MIAMI — Virgin Australia will cut 750 jobs amid poor financial results that were recently unveiled to the press. The carrier plans to slash corporate roles by A$75 million a year as it is aiming to recover from a loss of A$349 million for the full year.

The group was able to reduce these losses having previously been recorded at A$681 million in 2018. Still, losses in different areas of the business are continuing to rise, raising red flags all over the airline’s headquarters.

Virgin Australia mentioned that A$159 million of the loss was attributed to a weaker Australian dollar and rising fuel costs. The airline has had to cut 7% of its total workforce.

Virgin Australia CEO, Paul Scurrah, mentioned to the local media outlet, ABC News, that routes will also have to be cut on top of the corporate jobs.

“We intend to further reduce flying across elements of our short-haul international and our domestic network to match our strategic positioning and the market conditions as well as to maximize route profitability,” he said.

“This may involve potential withdrawals from certain markets which are uneconomical for us, however, we will be reviewing all routes in detail.”

This comment was made even in the wake of domestic revenues for the carrier increasing by 6.3% to A$3.9 billion.

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International operations have also been affected due to capacity increasing 13.7% in terms of seats because of the newly launched Sydney-Hong Kong routes as well as new trans-Tasman services.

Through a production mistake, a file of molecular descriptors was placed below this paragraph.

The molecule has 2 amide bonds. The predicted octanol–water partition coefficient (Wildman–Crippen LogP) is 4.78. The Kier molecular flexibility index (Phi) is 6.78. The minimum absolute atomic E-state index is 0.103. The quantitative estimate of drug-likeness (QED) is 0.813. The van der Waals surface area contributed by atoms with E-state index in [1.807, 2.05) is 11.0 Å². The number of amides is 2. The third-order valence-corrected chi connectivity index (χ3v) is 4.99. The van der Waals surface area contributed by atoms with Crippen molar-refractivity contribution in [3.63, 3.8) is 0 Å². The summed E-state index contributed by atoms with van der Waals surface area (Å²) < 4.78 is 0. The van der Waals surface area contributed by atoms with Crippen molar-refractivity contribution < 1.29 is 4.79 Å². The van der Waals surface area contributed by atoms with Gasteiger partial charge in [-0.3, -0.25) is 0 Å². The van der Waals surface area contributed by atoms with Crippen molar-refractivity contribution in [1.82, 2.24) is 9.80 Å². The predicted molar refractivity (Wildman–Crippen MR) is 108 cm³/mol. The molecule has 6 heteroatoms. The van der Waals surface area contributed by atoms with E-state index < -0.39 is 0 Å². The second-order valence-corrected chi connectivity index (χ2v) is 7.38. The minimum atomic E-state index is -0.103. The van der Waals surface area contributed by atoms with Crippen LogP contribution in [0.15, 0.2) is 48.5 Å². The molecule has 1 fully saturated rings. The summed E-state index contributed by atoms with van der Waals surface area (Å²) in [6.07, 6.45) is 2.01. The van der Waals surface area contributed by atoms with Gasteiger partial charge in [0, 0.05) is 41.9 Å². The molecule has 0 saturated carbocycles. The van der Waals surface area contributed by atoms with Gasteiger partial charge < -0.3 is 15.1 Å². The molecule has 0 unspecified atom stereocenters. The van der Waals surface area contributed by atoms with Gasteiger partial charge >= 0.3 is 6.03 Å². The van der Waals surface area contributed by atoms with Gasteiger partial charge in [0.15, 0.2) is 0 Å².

Scurrah didn’t confirm nor deny whether this would be the only level of job cuts that we may witness at the carrier moving forward.

“As we go through this process, we’ll look at what it is required that gets us into that profitability and we’ll make the right decisions, as tough as they might be, to make sure we get there,” he said.

Another motion that the airline is undertaking is the deferral of deliveries, with new aircraft expected in July 2021 instead of next year. As well as it is down to the reduction in costs, it is also due to the ongoing crisis with the Boeing 737MAX.

The two accidents caused the airline to defer the deliveries of the aircraft it has ordered, which did not attribute to any of the losses announced by the airline.

It is also understood that Virgin Australia will be making cuts to its supply chain, aiming to bring the cost down by up to A$50 million.

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It hasn’t been good news for the low-cost subsidiary Virgin Australia owns, dubbed Tigerair.

The aim for Virgin Australia’s success in the low-cost market appears not to be working financially currently, with the airline making an A$45 million loss, which was blamed on protected industrial action taken out by its staff, which cost Tigerair A$10.7m.

A positive note for the group was through the Velocity Frequent Flyer Program. Earnings from the program rose from A$110.1 million to A$120.2 million, signifying more usage from frequent flyers, being a step in the right direction for a repeat of business.

This now means that all eyes will be on Virgin Australia to make these changes pretty rapidly, which CEO Scurrah is doing currently.

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It seems that Scurrah’s direction is working, especially with the Group’s losses decreasing. However, Scurrah needs to ensure that less money is spent in other areas while maintaining the products it aims to provide.